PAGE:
Butler concert replays Chinese history

Mao Zedong is known for many things, but an appreciation for non-proletarian art is not one of them.

“There is, in fact, no such thing as art for art’s sake, art that stands above all classes, art that is detached from or independent of politics,” he said in 1964.

On Oct. 2, at least 100 Chinese-Americans will disagree with Chairman Mao  as part of a musical event.

“Ask the Sky and the Earth: A Cantata for the Sent-Down Youth” will have its Midwest premiere Sunday at Clowes Memorial Hall. The concert will feature the Butler Wind Ensemble, under the direction of Robert Grechesky.

“Very little art came out under Mao’s regime,” Grechesky said. “China’s cultural revolution changed multiple generations of Chinese. It’s kind of like what Vietnam did to us. It changed their generation like the ‘60s changed mine.”

In 1966 as a part of China’s cultural revolution, Mao made a call to more than 20 million Chinese youth to move from their homes in an effort to modernize China. The brutal event is the subject of Sunday’s performance.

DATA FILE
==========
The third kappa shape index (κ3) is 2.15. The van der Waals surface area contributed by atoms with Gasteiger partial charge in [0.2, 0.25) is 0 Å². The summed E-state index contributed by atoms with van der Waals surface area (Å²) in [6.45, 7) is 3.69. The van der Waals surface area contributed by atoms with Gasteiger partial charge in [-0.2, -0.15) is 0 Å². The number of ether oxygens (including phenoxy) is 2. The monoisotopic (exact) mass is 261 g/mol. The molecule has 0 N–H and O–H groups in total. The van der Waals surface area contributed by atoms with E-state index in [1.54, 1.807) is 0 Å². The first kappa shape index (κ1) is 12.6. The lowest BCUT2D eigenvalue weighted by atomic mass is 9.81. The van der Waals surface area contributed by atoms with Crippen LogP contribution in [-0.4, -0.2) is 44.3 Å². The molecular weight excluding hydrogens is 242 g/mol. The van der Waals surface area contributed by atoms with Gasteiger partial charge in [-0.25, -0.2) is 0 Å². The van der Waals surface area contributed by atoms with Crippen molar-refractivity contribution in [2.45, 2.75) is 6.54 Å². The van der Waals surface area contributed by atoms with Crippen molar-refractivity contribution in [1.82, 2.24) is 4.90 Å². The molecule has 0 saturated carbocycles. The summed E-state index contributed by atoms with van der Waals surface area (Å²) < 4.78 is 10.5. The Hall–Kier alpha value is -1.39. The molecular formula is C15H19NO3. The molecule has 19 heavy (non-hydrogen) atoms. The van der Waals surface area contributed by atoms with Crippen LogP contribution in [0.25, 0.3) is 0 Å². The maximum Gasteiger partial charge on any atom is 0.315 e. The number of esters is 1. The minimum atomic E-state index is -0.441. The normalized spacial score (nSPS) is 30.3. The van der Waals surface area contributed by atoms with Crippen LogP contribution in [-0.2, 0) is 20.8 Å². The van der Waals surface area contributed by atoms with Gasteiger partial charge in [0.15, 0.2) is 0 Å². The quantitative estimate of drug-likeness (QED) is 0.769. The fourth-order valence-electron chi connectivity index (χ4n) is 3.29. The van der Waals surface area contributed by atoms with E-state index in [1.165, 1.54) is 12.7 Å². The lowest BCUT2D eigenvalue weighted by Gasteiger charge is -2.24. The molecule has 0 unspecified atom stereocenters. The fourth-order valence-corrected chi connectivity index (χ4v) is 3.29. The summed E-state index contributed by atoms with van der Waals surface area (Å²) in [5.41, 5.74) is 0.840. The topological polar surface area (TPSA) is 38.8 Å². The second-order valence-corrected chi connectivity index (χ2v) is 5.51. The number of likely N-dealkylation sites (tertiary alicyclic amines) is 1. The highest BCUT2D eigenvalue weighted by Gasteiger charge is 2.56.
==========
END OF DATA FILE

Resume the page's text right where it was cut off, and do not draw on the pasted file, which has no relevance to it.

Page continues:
The cantata is an eight-movement work by composer and businessman Dong Ling-Huo. The piece originally premiered at Yale University and was performed later at Carnegie Hall.

Butler’s global and historical studies department is flying Wei Su, the work’s librettist,in from Yale to speak before the concert. Grechesky said he also hopes that the mayor of Indianapolis will be in attendance.

“It’s a terrific cross-cultural event,” Grechesky said.

Four Chinese choirs will join the Wind Ensemble on the Clowes stage. The choristers are coming from across the country to participate, an expense borne by each individual singer­­—none of whom are professionals.

The Butler Wind Ensemble will be just the third ensemble to perform the work.

Grechesky said a Chinese woman wanted us to perform it so much that she marched in and dropped past concert programs on my desk.

“You can just hear the passion in the music,” Grechesky said.

“It’s Western music with Chinese emotion. The arts can really bring cultures together.”

Brianna Nielson, a junior string bass performance major, visited China this summer.

“I actually really like the piece,” she said. “I see a strong correlation between the music and the Chinese landscape. One movement really reminds me of mountains and water, but I guess I have to identify it with my own experiences in China. It’s a really beautiful place.”

The concert begins at 3 p.m. with Wu Sei’s pre-concert talk beginning at 2 p.m. Admission is free, but a ticket is required and available at the Clowes box office.

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